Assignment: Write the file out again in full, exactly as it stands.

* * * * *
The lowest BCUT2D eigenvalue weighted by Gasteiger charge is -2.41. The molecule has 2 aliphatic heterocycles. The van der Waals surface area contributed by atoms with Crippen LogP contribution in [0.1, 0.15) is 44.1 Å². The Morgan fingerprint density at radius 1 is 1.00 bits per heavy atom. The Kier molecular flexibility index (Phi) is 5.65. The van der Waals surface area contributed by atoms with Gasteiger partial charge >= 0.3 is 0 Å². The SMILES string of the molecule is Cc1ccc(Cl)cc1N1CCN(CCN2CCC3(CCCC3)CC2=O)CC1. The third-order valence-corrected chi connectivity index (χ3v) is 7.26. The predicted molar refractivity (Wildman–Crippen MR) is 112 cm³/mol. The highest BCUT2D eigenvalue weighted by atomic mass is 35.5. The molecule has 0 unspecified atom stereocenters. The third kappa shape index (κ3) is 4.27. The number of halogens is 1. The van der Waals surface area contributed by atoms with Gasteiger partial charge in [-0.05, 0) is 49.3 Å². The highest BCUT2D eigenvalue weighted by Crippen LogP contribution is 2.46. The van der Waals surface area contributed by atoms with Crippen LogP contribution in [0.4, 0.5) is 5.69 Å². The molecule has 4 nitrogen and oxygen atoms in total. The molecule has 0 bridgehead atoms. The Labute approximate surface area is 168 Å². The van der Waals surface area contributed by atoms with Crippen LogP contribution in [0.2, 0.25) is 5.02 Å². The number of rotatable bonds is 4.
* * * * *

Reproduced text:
The lowest BCUT2D eigenvalue weighted by Gasteiger charge is -2.41. The molecule has 2 aliphatic heterocycles. The van der Waals surface area contributed by atoms with Crippen LogP contribution in [0.1, 0.15) is 44.1 Å². The Morgan fingerprint density at radius 1 is 1.00 bits per heavy atom. The Kier molecular flexibility index (Phi) is 5.65. The van der Waals surface area contributed by atoms with Gasteiger partial charge >= 0.3 is 0 Å². The SMILES string of the molecule is Cc1ccc(Cl)cc1N1CCN(CCN2CCC3(CCCC3)CC2=O)CC1. The third-order valence-corrected chi connectivity index (χ3v) is 7.26. The predicted molar refractivity (Wildman–Crippen MR) is 112 cm³/mol. The highest BCUT2D eigenvalue weighted by atomic mass is 35.5. The molecule has 0 unspecified atom stereocenters. The third kappa shape index (κ3) is 4.27. The number of halogens is 1. The van der Waals surface area contributed by atoms with Gasteiger partial charge in [-0.05, 0) is 49.3 Å². The highest BCUT2D eigenvalue weighted by Crippen LogP contribution is 2.46. The van der Waals surface area contributed by atoms with Crippen LogP contribution in [0.4, 0.5) is 5.69 Å². The molecule has 4 nitrogen and oxygen atoms in total. The molecule has 0 bridgehead atoms. The Labute approximate surface area is 168 Å². The van der Waals surface area contributed by atoms with Crippen LogP contribution in [0.2, 0.25) is 5.02 Å². The number of rotatable bonds is 4.